It's an interesting article, but entirely focused on computers and graphic displays. Being pedantic as I am, I have to point out that Magenta is a real thing, and has been for almost two centuries. The early decades of the 19th Century saw the Industrial Revolution really take off in Europe, spreading from England to France and Germany, not to mention jumping the Pond to these shores. The Industrial Revolution ran on steam power, and steam ran on coal. Tons and tons of coal were burned, resulting in big heaps of coal ash.
- Is your brain just making magenta up?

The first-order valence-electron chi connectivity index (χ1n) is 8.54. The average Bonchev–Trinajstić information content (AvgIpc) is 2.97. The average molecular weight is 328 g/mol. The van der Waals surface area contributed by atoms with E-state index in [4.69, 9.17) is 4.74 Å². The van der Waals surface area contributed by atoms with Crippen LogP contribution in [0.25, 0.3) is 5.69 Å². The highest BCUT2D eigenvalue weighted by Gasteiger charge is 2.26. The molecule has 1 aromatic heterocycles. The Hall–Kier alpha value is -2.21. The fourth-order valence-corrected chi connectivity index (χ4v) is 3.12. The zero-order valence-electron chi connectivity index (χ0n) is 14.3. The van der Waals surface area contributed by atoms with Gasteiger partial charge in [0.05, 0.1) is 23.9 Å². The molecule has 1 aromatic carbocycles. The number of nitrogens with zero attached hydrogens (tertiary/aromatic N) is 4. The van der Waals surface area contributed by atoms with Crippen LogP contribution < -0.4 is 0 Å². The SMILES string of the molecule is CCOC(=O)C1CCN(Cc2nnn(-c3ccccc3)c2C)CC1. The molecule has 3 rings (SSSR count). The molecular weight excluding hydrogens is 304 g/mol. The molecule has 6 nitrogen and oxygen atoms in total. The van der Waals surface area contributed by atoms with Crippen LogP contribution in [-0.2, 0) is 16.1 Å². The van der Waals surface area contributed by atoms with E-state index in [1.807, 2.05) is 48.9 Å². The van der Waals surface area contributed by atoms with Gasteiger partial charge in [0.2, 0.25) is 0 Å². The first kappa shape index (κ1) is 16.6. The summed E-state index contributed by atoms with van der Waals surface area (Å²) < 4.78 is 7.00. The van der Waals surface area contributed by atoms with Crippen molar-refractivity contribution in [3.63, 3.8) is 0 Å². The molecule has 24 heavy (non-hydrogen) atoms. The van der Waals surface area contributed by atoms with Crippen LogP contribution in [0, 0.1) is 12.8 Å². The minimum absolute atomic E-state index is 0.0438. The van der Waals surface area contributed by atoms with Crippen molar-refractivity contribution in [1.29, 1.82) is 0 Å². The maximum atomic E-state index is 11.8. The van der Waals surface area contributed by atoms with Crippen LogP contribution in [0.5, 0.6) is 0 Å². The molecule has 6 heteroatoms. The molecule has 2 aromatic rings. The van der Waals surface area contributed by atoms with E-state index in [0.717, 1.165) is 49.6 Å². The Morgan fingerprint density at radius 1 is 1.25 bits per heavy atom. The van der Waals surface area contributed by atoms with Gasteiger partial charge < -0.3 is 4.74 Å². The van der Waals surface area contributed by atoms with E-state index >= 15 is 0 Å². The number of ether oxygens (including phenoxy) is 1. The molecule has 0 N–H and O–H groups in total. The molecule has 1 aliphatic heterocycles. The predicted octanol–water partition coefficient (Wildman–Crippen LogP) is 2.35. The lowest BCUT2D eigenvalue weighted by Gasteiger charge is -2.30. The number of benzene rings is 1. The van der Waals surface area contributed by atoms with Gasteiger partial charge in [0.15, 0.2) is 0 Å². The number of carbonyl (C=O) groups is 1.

Coal ash is pretty nasty stuff, and so people started poking around looking for what you could do with it (other than piling it up in huge nasty heaps). In 1834 the German scientist Friedlieb Runge isolated a substance from coal tar that was able to create beautiful colors. This substance was ultimately named Aniline and in 1860 a couple of British chemists created an artificial red-purple dye. They named it "Magenta" after the (then) recent battle between the French and the Austrians.
|Image de la Wik|
So Magenta was a real thing, and has been for 170 years. Your brain isn't just making it up.
OK, I'll stop being (quite so) pedantic now ...